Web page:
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The ASEAN Human Rights Declaration and its implementation

Chair:

Dr Gerard Clarke
Swansea University
g.clarke@swansea.ac.uk

The language of “Community” is alive and well in East Asia and this is no more so than in Southeast Asia where the region’s institution – the Association of Southeast Asian Nations (ASEAN) – is committed to building a community by 2015. One aspect of ASEAN’s community building project that has attracted much attention is the notion that it is “people-oriented”. What people-oriented means is itself a subject of some controversy, and this roundtable is concerned with one element of it that is considered a significant marker, and for many the most significant marker, for what it means; the safeguarding of the people’s human rights.

From its founding Bangkok Declaration in 1967, ASEAN has always claimed to be for the people. However, even a cursory glance at ASEAN’s history reveals that “people”, and their security, have not been uppermost concerns for the state elite. The silence from ASEAN members while atrocious human rights abuses were conducted by leaders such as Ferdinand Marcos, Than Shwe, Suharto, coupled to the general restrictive nature of “soft” authoritarian regimes in Cambodia, Malaysia and Singapore, and the communist regimes of Vietnam and Laos, have, unsurprisingly, given ASEAN the image of being, not for the people, but a gentleman’s club for the state elite. ASEAN’s embrace therefore of human rights is a significant development for the Association. In 2009, ASEAN inaugurated a human rights body – ASEAN Inter-governmental Commission on Human Rights (AICHR) – and since then the ten Representatives, one from each member state, have established AICHR’s Terms of Reference (ToR) and in November 2012 the ASEAN Human Rights Declaration (AHRD). The AHRD has attracted considerable comment, with many non-governmental organisations bemoaning its restrictive nature while other actors are cautiously optimistic that it represents a turning point for human rights protection in Southeast Asia.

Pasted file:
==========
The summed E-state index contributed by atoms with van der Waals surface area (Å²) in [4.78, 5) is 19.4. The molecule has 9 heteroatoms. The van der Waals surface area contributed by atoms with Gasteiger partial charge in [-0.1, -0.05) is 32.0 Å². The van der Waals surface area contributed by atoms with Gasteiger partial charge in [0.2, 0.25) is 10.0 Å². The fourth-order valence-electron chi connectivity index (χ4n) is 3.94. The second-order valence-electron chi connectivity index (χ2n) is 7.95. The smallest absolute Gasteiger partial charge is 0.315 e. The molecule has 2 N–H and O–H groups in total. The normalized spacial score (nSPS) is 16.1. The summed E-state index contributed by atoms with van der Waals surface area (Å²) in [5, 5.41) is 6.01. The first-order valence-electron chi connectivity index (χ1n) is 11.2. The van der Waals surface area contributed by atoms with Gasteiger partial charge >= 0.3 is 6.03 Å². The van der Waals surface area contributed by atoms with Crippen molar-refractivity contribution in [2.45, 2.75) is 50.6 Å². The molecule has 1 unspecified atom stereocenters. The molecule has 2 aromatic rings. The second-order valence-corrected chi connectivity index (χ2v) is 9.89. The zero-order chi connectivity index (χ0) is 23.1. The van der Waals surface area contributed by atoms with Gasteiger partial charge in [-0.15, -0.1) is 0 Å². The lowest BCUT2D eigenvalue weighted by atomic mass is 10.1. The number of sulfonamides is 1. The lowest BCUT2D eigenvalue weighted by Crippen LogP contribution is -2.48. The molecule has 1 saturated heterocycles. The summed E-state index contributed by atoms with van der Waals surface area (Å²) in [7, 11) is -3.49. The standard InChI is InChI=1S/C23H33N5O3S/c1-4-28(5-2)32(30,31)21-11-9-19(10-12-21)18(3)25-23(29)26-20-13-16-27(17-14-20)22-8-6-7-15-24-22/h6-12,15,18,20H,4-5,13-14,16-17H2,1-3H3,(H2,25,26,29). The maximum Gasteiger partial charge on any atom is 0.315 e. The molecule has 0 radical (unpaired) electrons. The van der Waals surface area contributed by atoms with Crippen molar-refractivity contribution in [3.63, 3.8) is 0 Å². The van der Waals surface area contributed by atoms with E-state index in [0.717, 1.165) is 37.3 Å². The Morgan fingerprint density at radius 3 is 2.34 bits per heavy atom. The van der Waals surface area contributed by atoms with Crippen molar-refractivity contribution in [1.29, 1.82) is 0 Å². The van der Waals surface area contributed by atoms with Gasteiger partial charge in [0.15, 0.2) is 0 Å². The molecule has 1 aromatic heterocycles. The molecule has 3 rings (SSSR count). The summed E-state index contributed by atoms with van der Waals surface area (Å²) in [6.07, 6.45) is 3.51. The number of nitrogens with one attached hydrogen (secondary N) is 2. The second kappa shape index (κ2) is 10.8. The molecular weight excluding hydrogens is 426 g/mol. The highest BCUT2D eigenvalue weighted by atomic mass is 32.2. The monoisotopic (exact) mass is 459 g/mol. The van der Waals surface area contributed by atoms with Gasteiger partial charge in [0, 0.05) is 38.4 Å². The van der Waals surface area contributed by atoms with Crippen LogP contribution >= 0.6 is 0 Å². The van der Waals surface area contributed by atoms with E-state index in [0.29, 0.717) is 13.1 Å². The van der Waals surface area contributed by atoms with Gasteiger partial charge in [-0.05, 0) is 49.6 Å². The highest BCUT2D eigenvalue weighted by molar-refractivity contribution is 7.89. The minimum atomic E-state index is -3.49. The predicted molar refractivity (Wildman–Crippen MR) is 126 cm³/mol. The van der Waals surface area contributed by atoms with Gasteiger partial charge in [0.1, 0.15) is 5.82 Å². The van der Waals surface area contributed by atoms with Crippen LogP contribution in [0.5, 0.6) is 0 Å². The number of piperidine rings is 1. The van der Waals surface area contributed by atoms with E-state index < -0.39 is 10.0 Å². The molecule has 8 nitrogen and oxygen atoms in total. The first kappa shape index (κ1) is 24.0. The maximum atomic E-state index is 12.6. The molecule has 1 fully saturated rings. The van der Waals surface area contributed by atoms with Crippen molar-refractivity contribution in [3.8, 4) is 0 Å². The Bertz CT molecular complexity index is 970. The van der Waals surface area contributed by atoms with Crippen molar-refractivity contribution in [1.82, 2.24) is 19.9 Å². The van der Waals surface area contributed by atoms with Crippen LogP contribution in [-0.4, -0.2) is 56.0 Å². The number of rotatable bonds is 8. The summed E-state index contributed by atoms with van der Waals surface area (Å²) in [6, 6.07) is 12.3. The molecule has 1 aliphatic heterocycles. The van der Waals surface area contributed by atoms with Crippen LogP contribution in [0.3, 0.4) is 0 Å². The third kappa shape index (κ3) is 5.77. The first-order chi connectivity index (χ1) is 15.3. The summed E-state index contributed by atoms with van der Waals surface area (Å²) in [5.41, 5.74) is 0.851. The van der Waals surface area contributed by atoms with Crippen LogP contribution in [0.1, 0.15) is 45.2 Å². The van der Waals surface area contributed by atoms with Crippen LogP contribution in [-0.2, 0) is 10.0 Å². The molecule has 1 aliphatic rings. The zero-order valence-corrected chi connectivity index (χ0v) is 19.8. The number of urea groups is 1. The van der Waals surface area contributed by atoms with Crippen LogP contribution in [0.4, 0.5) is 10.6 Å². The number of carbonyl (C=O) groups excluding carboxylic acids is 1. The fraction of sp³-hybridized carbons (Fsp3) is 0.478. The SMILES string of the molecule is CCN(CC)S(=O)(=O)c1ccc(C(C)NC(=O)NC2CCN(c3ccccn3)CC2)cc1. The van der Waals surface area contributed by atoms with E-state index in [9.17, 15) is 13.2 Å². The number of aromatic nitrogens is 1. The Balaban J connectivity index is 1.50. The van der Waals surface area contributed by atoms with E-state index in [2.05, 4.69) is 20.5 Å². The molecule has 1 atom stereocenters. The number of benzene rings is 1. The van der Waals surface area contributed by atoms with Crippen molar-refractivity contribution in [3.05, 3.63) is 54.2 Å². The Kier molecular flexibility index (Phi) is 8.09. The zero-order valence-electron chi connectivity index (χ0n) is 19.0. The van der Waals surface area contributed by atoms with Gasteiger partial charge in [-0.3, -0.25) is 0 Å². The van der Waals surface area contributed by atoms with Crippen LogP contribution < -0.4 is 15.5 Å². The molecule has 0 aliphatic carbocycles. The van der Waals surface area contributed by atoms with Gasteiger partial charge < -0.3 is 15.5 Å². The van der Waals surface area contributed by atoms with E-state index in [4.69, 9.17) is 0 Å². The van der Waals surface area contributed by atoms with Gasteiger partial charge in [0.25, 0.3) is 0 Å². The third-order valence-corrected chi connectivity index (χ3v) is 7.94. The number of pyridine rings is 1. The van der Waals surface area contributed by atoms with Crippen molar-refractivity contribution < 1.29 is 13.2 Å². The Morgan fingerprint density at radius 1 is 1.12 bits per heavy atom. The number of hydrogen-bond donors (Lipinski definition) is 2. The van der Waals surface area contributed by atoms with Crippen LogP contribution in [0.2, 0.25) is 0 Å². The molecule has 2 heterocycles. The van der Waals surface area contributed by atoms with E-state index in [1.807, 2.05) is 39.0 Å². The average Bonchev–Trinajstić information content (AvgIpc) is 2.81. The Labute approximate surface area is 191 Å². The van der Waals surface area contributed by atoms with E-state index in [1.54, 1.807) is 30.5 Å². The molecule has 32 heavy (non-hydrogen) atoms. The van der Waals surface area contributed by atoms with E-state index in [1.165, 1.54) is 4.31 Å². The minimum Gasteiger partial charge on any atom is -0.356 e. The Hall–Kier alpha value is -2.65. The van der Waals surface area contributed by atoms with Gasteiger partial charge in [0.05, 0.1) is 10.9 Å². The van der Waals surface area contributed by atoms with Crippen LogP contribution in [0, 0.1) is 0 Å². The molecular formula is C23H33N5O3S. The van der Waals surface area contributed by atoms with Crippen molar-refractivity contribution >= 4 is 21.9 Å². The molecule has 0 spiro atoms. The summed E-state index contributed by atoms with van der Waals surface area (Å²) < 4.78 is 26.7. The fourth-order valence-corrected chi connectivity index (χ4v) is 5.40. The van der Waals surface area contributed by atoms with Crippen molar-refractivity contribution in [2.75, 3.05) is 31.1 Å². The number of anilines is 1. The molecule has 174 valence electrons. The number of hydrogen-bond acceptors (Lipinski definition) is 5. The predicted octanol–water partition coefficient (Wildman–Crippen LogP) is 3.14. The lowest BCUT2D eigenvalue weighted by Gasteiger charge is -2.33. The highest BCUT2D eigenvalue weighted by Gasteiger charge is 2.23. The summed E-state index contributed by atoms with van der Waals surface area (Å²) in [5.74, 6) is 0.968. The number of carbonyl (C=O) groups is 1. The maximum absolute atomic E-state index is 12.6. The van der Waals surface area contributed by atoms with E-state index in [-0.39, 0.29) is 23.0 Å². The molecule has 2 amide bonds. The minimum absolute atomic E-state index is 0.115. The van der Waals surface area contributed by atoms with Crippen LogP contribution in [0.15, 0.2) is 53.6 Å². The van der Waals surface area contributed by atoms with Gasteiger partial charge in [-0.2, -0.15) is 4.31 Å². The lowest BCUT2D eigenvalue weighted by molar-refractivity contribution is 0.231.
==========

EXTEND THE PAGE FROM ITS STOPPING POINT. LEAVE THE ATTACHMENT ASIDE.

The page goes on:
It is the AHRD that acts as the focal point for this roundtable’s discussion. Five participants will present at the roundtable; two from a politics perspective, two from a legal perspective and one as a former AICHR Representative. Three are from Southeast Asia and are both noted academics within, and beyond, the region and policy-informers within Southeast Asia. Please see the abstract under each participant for brief details of their topics. In short, we aim to place the AHRD within a discussion of what constitutes human rights in Southeast Asia and what the politics surrounding the creation of the AHRD reveals about the Association’s notion of “people-oriented”. The discussant closely connected with the functioning of AICHR can explain both the politics and legal interpretations behind the AHRD’s clauses. All participants are confirmed.

Participants

  • Dr Gerard Clarke (Swansea University)
  • Dr. Helen Quane (Swansea University)
  • Associate Professor Herman Joseph S. Kraft (University of the Philippines, Diliman)
  • Prof Elizabeth Aguiling-Pangalangan (University of the Philippines, Diliman)
  • Dr. Sriprapha Petcharamesree (Mahidol University)